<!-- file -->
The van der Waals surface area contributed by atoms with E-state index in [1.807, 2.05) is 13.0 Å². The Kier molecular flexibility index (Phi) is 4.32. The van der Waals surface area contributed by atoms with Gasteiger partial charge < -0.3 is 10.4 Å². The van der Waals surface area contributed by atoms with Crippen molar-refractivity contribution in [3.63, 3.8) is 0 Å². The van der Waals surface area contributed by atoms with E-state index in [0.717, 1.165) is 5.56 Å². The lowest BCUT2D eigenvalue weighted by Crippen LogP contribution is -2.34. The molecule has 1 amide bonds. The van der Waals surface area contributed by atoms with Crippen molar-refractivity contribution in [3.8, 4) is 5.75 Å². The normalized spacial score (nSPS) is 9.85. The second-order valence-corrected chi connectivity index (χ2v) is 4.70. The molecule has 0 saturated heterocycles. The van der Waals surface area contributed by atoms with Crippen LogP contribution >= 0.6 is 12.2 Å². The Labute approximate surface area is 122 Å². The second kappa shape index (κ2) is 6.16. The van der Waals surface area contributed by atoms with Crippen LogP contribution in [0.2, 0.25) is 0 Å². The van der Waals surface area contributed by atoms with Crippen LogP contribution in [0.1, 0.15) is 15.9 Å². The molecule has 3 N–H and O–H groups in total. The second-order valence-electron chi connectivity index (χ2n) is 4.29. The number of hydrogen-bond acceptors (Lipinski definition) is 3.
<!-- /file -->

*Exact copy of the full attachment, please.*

The van der Waals surface area contributed by atoms with E-state index in [1.807, 2.05) is 13.0 Å². The Kier molecular flexibility index (Phi) is 4.32. The van der Waals surface area contributed by atoms with Gasteiger partial charge < -0.3 is 10.4 Å². The van der Waals surface area contributed by atoms with Crippen molar-refractivity contribution in [3.63, 3.8) is 0 Å². The van der Waals surface area contributed by atoms with E-state index in [0.717, 1.165) is 5.56 Å². The lowest BCUT2D eigenvalue weighted by Crippen LogP contribution is -2.34. The molecule has 1 amide bonds. The van der Waals surface area contributed by atoms with Crippen molar-refractivity contribution in [3.8, 4) is 5.75 Å². The normalized spacial score (nSPS) is 9.85. The second-order valence-corrected chi connectivity index (χ2v) is 4.70. The molecule has 0 saturated heterocycles. The van der Waals surface area contributed by atoms with Crippen LogP contribution >= 0.6 is 12.2 Å². The Labute approximate surface area is 122 Å². The second kappa shape index (κ2) is 6.16. The van der Waals surface area contributed by atoms with Crippen LogP contribution in [0.2, 0.25) is 0 Å². The van der Waals surface area contributed by atoms with Crippen LogP contribution in [0.1, 0.15) is 15.9 Å². The molecule has 3 N–H and O–H groups in total. The second-order valence-electron chi connectivity index (χ2n) is 4.29. The number of hydrogen-bond acceptors (Lipinski definition) is 3.